May 25–Add General Motors to the growing list of automakers facing accusations they tried to thwart regulators by installing software designed to cheat emissions tests.
A lawsuit seeking class-action status, filed today in federal district court in Detroit, accuses GM of using so-called defeat devices in two models of heavy-duty diesel trucks, echoing similar claims against Volkswagen and Fiat Chrysler Automobiles.
GM is denying the allegations.
“These claims are baseless, and we will vigorously defend ourselves,” the company said in a brief statement. “The Duramax Diesel Chevrolet Silverado and GMC Sierra comply with all U.S. EPA and CARB emissions regulations.”
The reference was to the U.S. Environmental Protection Agency and the California Air Resources Board, which has set the toughest vehicle emission standards in the country.
The lawsuit filed by the Hagens Berman law firm of Seattle alleges the trucks emit nitrogen oxide at two to more than five times the legal limit and pollute more than the trucks’ gasoline-fueled counterparts. Robert Bosch, the company that made GM’s electronic diesel controls, is also named as a defendant.
Bosch, which has its North American headquarters in Farmington Hills, said it takes the allegations seriously.
“Bosch is cooperating with the continuing investigations in various jurisdictions and is defending its interests in the litigation,” according to a statement read by spokeswoman Linda Beckmeyer. “As a matter of policy and due to the sensitive legal nature of these matters, Bosch will not comment further concerning matters under investigation and in litigation.”
The company has also been mentioned in a federal emissions lawsuit against Fiat Chrysler, but it is not a defendant in that case.
Diesel engines have been under scrutiny worldwide after Volkswagen admitted to rigging its tests. The German automaker agreed to pay more than $17 billion in civil settlements as well as a $2.8-billion criminal fine in the case.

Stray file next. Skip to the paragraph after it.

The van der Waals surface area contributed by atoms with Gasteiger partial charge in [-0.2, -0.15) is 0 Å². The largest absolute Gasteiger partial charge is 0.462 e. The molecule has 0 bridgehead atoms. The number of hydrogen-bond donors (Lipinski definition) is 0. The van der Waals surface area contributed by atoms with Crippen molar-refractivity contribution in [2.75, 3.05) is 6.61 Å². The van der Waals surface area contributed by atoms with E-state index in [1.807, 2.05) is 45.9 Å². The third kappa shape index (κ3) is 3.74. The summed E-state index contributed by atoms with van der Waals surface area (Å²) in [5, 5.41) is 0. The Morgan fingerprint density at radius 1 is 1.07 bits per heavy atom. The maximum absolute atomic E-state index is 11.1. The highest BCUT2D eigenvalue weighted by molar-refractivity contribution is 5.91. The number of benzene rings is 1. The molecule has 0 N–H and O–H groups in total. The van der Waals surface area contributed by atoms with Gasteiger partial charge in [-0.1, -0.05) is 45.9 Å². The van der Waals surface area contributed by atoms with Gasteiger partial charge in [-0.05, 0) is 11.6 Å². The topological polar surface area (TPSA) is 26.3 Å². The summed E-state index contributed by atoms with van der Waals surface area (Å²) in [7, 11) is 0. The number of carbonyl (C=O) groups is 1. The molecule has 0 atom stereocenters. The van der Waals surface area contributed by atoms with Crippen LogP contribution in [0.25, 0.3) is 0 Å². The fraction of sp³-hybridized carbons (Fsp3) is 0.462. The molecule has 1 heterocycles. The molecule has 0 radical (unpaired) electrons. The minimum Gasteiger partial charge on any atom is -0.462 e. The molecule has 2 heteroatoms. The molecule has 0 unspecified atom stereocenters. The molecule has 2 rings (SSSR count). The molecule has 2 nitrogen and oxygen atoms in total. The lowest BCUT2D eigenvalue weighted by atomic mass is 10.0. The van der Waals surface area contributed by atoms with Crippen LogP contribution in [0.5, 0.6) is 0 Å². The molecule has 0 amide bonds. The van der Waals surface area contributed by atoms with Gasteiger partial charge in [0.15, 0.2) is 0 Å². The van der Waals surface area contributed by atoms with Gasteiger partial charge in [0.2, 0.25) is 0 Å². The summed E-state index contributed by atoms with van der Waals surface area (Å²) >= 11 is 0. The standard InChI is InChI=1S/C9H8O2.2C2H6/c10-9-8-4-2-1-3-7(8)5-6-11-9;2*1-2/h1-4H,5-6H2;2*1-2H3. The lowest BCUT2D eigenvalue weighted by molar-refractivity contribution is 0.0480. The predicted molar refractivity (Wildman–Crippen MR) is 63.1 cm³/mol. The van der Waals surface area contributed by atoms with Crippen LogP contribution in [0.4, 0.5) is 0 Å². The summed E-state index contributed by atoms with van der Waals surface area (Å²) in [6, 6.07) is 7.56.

Diesel cheating allegations have also hit Fiat Chrysler, which was sued by the Justice Department this week. FCA has denied intentionally cheating, but the federal government accused the company of using at least eight software-based features that acted as defeat devices for diesel emissions testing on 104,000 Ram pickups and Jeep Grand Cherokees.
One well-known automotive analyst said the GM and FCA cases are different from the Volkswagen case. While Volkswagen admitted its involvement, both GM and FCA are vowing to fight the accusations, he said.
Jack Nerad, executive editorial director and analyst at Kelley Blue Book, also said that the issues were more significant for Volkswagen because diesel engines have been more critical for that automaker’s sales.
“If GM sold no more diesel trucks, it would be a big deal to them, but it wouldn’t be the big deal that maybe it is to Volkswagen here in North America. And kind of ditto that for FCA,” Nerad said. “If they never sold another diesel Ram truck and never sold another diesel Grand Cherokee, it wouldn’t help them but I’m certain that it wouldn’t send them careening out of control either.”
The 191-page suit accuses GM of using defeat devices to turn down emissions controls when vehicles are not being tested. That in turn boosts the performance of the vehicles.
The lawsuit covers an estimated 705,000 or more Silverado and Sierra diesels on the road.
The suit is filed on behalf of truck owners, specifically naming one in California and one in Louisiana. GM vehicles powered by Duramax engines were affected by the “unlawful, unfair, deceptive and otherwise defective emission control,” the lawsuit says.
The affected vehicles were 2011-16 GM Sierra 2500 HD and 3500 HD trucks and GM Silverado 2500 HD and 3500 HD trucks, the lawsuit says.
The suit says that GM did not disclose to owners that in “real-world” driving conditions, the vehicle could only achieve high fuel economy, power and durability without full emissions controls operating.
The suit, which seeks unspecified damages, alleges that the company was able to make its trucks more appealing by promoting a supposedly cleaner diesel engine.
“The defeat devices allowed GM to have its cake and eat it, too,” the suit said.
The suit says diesel engines pose a challenge to the environment because there is a trade-off. Compared with gasoline engines, diesel engines are more fuel-efficient and produce greater torque, but without technology to make them cleaner, they also produce more harmful emissions.
The suit against Fiat Chrysler notes that the resulting pollution “contributes to the formation of harmful smog and soot, exposure to which is linked to a number of respiratory- and cardiovascular-related health effects as well as premature death.”
The U.S. Department of Justice and the EPA were asked for comment on the GM suit. A Department of Justice spokesman declined to comment, and the EPA did not immediately respond.
General Motors stock closed at $32.60 per share today, down 60 cents or 1.81%.
Contact Eric D. Lawrence: email@example.com. Follow him on Twitter: @_ericdlawrence. The Associated Press contributed to this report.
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